You don’t need a compass to recognize that the concept of mobility is the prevailing undercurrent for spring fashion. From suits and sportswear in natural, wrinkle-resistant cloths to retro-inspired resort wear to updated nautical and adventure gear, menswear is exploring new territories.
For instance, suitmakers Ermenegildo Zegna, Belvest, and Cantarelli clearly did not have the office in mind when they developed swimwear, double-breasted twill yachting jackets, and regatta-striped blazers, respectively. Ferragamo says that its cotton gabardine coats and hammered cotton/linen shirts are designated “for out-of-town travel, motor racing, and sailing.” Designer Nino Cerruti adopted Jack Kerouac’s On the Road as the inspiration for his featherweight, textured flax blazers and double-faced cotton shirts colored in a Southwestern palette. Meanwhile, Canali’s pastel suits and jackets finesse the formality of business apparel with a flourish of vacation ease.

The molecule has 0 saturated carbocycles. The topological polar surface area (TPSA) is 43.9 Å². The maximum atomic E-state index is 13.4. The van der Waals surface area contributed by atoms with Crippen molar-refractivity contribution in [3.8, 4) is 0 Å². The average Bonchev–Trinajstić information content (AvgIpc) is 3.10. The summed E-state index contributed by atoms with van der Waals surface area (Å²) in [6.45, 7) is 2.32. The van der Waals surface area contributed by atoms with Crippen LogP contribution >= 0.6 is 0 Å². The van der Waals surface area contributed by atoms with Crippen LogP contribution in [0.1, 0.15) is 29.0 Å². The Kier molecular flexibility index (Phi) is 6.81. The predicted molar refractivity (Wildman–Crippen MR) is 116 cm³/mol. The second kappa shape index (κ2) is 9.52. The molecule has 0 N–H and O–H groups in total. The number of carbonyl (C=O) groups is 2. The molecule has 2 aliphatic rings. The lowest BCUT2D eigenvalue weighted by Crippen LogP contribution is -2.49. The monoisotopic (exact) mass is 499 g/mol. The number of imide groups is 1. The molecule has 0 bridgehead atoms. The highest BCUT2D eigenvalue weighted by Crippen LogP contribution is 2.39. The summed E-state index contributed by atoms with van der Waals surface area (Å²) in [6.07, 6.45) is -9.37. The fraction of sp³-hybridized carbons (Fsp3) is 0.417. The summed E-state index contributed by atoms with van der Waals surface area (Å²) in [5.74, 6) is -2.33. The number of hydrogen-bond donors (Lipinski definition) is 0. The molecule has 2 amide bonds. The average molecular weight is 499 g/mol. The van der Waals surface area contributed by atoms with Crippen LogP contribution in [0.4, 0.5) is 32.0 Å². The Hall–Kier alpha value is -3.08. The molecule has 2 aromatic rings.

Perhaps Missoni best set the tone for the season’s escapist theme when it presented its collection against a backdrop of projected images that alternated between a busy airport terminal and serene white beaches. The collection, however, did not travel simply from the boardroom to the boardwalk. With its twisted cotton cardigans and zigzag-patterned drawstring pants reminiscent of the 1950s, the company, like so many others, transported menswear back in time.
With so much attention given to deconstructing men’s tailored clothing to lighten the load and enhance the comfort factor, suitmakers have had a tendency to overlook the seductive power of structured suits—but not anymore.